The idea is to create the biggest unfunded mandate in history by forcing all Internet service providers to retool their systems to make it easier for the feds to monitor communications. The cost to universities alone is said to be at least $7B. I don’t know what this does to municipal and home grown mesh network systems. I suppose that the intent is to make it too expensive for anyone but a TelCo to operate anything other than restrictive high-level services. The prophetic David Reed laid out the the issues five years ago, saying it much better than I can.
To this I would add an uneasiness as to what steps a person must now apply, or is allowed to apply, to protect “intellectual property.” We are required to take practical precautions to keep our freedom of privacy else we loose it. If we wreck the Internet in a rush to destroy any practical means of protecting privacy, then who in the end will be allowed to actually claim the priviledge of privacy? Only those large institutions who can afford to run their own government-approved private networks?
Duke and other schools are giving iPods to students. This site explains that they are looking for innovative ways to introduce technology in education. Poems and lit. to go. School fight songs. Info on the frosh dorms. I think that’s great. Why be so focused on visual information? It’s interesting to me that cell phone surfing seems to be done on phones outfitted with tiny visual screens and abuses of keyboards. Why not aural displays and voice interfaces? (Although I’m not too keen on the image of zombie students walking around in their own little isolation enforced by earplugs piping in the university’s message.)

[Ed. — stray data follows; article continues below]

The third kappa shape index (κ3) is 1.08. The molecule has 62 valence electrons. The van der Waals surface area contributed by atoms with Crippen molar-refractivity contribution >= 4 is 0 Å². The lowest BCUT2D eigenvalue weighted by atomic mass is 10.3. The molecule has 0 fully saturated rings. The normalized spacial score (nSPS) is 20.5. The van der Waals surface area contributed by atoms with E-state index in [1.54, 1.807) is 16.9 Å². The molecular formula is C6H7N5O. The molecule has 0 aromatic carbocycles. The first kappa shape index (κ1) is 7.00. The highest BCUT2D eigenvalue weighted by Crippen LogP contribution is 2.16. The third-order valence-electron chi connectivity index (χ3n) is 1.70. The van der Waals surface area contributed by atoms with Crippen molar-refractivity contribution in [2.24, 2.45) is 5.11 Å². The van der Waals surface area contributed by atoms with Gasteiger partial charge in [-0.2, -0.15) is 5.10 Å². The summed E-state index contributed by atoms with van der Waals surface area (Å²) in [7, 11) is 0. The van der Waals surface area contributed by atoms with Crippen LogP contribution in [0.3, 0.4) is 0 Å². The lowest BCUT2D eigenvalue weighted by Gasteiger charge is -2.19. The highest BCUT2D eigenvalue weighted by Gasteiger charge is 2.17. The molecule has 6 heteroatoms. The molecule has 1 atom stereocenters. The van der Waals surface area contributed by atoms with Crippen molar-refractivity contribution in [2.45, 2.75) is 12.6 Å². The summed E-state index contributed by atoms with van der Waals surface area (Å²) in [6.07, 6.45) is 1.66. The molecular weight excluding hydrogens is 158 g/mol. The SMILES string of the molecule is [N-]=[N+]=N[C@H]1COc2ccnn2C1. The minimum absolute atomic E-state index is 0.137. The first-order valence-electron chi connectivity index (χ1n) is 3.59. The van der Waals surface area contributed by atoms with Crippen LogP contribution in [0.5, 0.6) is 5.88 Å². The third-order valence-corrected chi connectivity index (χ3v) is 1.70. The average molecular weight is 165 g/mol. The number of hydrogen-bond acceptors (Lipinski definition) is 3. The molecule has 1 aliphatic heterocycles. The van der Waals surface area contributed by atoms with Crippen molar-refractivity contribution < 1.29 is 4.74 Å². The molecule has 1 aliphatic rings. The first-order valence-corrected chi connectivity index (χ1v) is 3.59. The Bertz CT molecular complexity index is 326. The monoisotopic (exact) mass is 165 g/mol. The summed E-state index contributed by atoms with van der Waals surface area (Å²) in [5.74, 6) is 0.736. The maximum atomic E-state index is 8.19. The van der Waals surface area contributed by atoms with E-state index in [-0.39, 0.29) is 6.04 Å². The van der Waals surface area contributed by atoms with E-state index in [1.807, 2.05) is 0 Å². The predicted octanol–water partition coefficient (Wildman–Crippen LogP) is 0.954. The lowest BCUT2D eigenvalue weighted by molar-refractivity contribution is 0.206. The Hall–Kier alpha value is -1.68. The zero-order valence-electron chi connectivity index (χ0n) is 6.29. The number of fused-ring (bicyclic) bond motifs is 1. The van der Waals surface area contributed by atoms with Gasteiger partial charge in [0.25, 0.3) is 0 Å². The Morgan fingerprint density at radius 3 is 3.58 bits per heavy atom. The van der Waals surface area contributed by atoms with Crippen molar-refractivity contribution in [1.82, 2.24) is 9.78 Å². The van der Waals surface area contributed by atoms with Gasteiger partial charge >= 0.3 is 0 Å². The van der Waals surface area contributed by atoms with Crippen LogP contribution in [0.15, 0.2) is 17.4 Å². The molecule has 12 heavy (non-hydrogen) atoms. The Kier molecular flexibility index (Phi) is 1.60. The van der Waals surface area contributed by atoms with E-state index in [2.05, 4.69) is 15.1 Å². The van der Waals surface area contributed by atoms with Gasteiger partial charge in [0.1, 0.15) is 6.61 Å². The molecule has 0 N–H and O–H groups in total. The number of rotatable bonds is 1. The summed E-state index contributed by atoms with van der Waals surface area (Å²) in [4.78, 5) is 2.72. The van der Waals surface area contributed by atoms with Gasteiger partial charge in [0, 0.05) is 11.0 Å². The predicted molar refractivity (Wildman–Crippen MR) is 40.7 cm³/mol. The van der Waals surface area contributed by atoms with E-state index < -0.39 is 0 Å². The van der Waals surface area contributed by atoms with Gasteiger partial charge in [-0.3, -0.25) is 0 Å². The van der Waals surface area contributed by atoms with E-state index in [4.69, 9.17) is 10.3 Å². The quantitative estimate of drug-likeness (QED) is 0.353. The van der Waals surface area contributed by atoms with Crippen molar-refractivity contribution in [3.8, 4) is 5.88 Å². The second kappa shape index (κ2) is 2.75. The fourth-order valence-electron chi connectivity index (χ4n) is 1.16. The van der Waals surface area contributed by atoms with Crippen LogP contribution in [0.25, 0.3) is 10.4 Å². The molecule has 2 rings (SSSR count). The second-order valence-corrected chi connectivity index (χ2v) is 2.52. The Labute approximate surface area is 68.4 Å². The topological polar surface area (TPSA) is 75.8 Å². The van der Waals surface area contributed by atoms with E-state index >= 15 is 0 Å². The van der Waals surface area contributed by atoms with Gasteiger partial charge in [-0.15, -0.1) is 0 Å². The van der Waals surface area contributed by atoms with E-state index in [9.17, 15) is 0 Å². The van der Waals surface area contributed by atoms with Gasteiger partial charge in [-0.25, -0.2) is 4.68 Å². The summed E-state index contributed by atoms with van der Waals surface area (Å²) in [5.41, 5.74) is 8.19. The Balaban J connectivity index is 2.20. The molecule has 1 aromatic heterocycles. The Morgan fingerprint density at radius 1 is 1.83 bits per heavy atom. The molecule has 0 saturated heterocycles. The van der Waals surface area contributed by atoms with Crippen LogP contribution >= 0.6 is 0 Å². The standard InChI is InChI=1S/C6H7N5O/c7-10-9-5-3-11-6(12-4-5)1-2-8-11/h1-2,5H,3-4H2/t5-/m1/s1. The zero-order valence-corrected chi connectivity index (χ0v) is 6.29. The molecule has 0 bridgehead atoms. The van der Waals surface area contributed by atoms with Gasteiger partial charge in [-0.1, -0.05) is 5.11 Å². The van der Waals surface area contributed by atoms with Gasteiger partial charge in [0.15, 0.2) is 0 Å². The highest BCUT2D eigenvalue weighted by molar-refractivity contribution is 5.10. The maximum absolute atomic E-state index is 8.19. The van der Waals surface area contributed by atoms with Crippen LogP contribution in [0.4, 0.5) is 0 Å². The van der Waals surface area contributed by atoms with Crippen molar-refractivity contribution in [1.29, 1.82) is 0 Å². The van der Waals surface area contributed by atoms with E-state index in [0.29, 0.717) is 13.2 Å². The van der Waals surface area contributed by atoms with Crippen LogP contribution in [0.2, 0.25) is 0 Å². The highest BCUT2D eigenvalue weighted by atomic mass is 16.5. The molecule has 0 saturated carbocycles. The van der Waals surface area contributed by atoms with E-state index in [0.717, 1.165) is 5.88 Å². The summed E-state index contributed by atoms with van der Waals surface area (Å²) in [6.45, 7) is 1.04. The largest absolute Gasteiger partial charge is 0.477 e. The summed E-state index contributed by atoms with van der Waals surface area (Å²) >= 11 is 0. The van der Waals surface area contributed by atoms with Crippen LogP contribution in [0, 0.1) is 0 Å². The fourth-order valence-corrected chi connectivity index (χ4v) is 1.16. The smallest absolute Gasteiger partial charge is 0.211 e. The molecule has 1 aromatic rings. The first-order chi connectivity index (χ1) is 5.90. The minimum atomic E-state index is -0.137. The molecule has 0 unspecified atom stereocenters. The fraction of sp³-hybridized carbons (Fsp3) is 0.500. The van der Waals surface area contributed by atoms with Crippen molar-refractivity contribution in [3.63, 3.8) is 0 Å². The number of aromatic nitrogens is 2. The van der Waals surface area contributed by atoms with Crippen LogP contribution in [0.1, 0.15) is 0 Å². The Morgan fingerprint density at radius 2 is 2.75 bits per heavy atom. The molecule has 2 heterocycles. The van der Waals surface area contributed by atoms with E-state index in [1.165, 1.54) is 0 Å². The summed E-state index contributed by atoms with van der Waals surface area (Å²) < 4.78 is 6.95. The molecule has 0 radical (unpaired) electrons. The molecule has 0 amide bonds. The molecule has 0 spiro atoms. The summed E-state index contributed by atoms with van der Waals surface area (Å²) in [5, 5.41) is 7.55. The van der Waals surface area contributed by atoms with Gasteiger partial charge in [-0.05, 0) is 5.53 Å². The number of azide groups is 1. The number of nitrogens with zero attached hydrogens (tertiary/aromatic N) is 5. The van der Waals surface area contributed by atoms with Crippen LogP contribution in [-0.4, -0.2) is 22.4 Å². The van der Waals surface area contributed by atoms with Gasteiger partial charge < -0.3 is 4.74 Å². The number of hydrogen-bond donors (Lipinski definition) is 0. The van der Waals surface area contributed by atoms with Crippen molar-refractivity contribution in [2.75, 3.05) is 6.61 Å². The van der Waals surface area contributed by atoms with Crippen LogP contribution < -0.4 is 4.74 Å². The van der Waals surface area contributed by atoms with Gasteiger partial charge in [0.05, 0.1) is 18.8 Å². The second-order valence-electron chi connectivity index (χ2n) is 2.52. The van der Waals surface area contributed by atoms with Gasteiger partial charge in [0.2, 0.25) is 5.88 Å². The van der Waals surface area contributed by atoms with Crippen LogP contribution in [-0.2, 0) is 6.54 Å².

Duke doesn’t mention anything about file sharing, but I wonder how much of their IT push is also meant to get them off the hook that some universities have been placed on in order to try to force them to be responsible for the file-sharing actions of their students.
I appeared today before Heritage committee as I emphasized concerns with regulatory capture by legacy lobby groups on Bills C-11 & C-18. But the appearance provided the chance to sound the alarm on antisemitism and need for accountability and to speak out.
My initial thoughts on Google deal. Good news there is an agreement, but hardly a big win with less than $100M in new money in a deal available a year ago, harm from Meta’s news exit and government upending Bill C-18’s core principles to salvage the bill.
Next stop for the @NTIAgov National Spectrum Strategy: An Implementation Plan. In 4 months, we will publish a plan for executing the activities called for by the Strategy. Today, we are seeking public input on that Plan. Please send us your best ideas!